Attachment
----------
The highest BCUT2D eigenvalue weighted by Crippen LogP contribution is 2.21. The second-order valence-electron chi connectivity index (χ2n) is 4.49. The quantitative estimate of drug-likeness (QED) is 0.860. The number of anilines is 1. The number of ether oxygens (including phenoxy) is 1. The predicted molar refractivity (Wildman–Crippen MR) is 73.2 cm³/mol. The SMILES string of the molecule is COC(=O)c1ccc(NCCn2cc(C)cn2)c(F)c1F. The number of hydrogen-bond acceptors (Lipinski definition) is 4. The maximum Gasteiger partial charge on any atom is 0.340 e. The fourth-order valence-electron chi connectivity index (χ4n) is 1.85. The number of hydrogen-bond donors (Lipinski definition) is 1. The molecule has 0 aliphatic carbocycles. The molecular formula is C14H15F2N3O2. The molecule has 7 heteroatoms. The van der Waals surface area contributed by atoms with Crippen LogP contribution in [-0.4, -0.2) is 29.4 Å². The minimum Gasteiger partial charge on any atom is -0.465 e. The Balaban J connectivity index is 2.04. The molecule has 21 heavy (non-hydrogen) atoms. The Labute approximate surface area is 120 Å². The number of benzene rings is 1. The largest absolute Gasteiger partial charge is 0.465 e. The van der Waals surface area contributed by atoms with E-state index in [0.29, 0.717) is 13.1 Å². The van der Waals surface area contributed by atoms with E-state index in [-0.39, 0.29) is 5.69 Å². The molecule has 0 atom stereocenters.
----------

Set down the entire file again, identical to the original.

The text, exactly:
The highest BCUT2D eigenvalue weighted by Crippen LogP contribution is 2.21. The second-order valence-electron chi connectivity index (χ2n) is 4.49. The quantitative estimate of drug-likeness (QED) is 0.860. The number of anilines is 1. The number of ether oxygens (including phenoxy) is 1. The predicted molar refractivity (Wildman–Crippen MR) is 73.2 cm³/mol. The SMILES string of the molecule is COC(=O)c1ccc(NCCn2cc(C)cn2)c(F)c1F. The number of hydrogen-bond acceptors (Lipinski definition) is 4. The maximum Gasteiger partial charge on any atom is 0.340 e. The fourth-order valence-electron chi connectivity index (χ4n) is 1.85. The number of hydrogen-bond donors (Lipinski definition) is 1. The molecule has 0 aliphatic carbocycles. The molecular formula is C14H15F2N3O2. The molecule has 7 heteroatoms. The van der Waals surface area contributed by atoms with Crippen LogP contribution in [-0.4, -0.2) is 29.4 Å². The minimum Gasteiger partial charge on any atom is -0.465 e. The Balaban J connectivity index is 2.04. The molecule has 21 heavy (non-hydrogen) atoms. The Labute approximate surface area is 120 Å². The number of benzene rings is 1. The largest absolute Gasteiger partial charge is 0.465 e. The van der Waals surface area contributed by atoms with E-state index in [0.29, 0.717) is 13.1 Å². The van der Waals surface area contributed by atoms with E-state index in [-0.39, 0.29) is 5.69 Å². The molecule has 0 atom stereocenters.